Newspaper article St Louis Post-Dispatch (MO)

Policy Tests Regional Teamwork City Residency Rule Angers Some on County Council

Newspaper article St Louis Post-Dispatch (MO)

Policy Tests Regional Teamwork City Residency Rule Angers Some on County Council

Article excerpt

St. Louis' restrictive residency policy for city workers is hurting city-county relations, some members of the County Council say.

One councilman says Mayor Freeman Bosley Jr.'s crackdown on city employees living illegally in the suburbs is at odds with Bosley's stated support of regional cooperation.

The councilman, Democrat Jerry Corcoran of St. Ann, suggested Thursday that maybe the county should respond by refusing to take applications from city residents for jobs that open up in the future.

"Maybe we can suggest that school districts and fire districts take the same approach and see what the reaction from Tucker Boulevard is," Corcoran said at the weekly caucus of council Democrats. City Hall is on Tucker.

"We talk regionalism, then all of a sudden we get spikes and nails thrown at us," Corcoran said.

The county has no residency requirement for its workers. Payroll records show that nearly 10 percent of them live in St. Louis.

Corcoran said he was angered by a recent report that the city Fire Department has begun firing up to 40 firefighters believed to live outside the city. The city charter for many years has required city employees to live in the city, but Bosley has stepped up enforcement since he became mayor in 1993.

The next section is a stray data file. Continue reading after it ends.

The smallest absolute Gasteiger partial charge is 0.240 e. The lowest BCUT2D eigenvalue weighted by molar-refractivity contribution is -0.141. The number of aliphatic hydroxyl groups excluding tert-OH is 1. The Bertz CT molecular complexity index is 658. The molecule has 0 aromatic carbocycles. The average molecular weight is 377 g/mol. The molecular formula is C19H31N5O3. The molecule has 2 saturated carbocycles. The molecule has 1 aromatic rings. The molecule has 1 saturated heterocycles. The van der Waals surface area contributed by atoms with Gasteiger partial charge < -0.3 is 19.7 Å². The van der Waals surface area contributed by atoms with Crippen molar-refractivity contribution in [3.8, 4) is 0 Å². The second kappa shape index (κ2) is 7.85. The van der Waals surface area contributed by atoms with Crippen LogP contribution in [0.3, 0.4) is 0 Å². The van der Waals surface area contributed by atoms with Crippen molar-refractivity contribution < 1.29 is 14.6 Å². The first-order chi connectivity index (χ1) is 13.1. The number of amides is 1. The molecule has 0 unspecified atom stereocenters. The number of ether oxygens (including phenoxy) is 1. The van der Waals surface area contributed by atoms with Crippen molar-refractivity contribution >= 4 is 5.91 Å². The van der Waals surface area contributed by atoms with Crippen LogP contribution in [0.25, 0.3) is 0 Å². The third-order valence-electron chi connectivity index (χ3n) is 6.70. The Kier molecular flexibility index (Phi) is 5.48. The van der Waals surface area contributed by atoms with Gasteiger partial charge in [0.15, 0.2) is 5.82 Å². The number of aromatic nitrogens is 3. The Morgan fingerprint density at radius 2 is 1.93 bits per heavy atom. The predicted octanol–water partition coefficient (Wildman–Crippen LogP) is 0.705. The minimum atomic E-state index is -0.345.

In response to Corcoran, Pat Washington, a spokeswoman for Bosley, said the mayor is merely enforcing a long-standing requirement that helps keep city residents working.

"He's not being punitive, and he's not being mean-spirited," Washington said. Washington added that Bosley had worked with County Executive George R. "Buzz" Westfall and other area leaders in economic development efforts to benefit the entire region - not just the city.

In an interview later, Corcoran clarified that he wasn't planning to introduce legislation to bar city residents from working for the county but that he wants Westfall to convey his irritation to the mayor.

"I would hope they'd talk this over over a Budweiser," he said in an interview.

Westfall, who has had good relations with Bosley, declined to comment.

Deane Looney, deputy St. Louis personnel director, said he believes the policy dates back to the City Charter enacted in 1914. …

Search by... Author
Show... All Results Primary Sources Peer-reviewed


An unknown error has occurred. Please click the button below to reload the page. If the problem persists, please try again in a little while.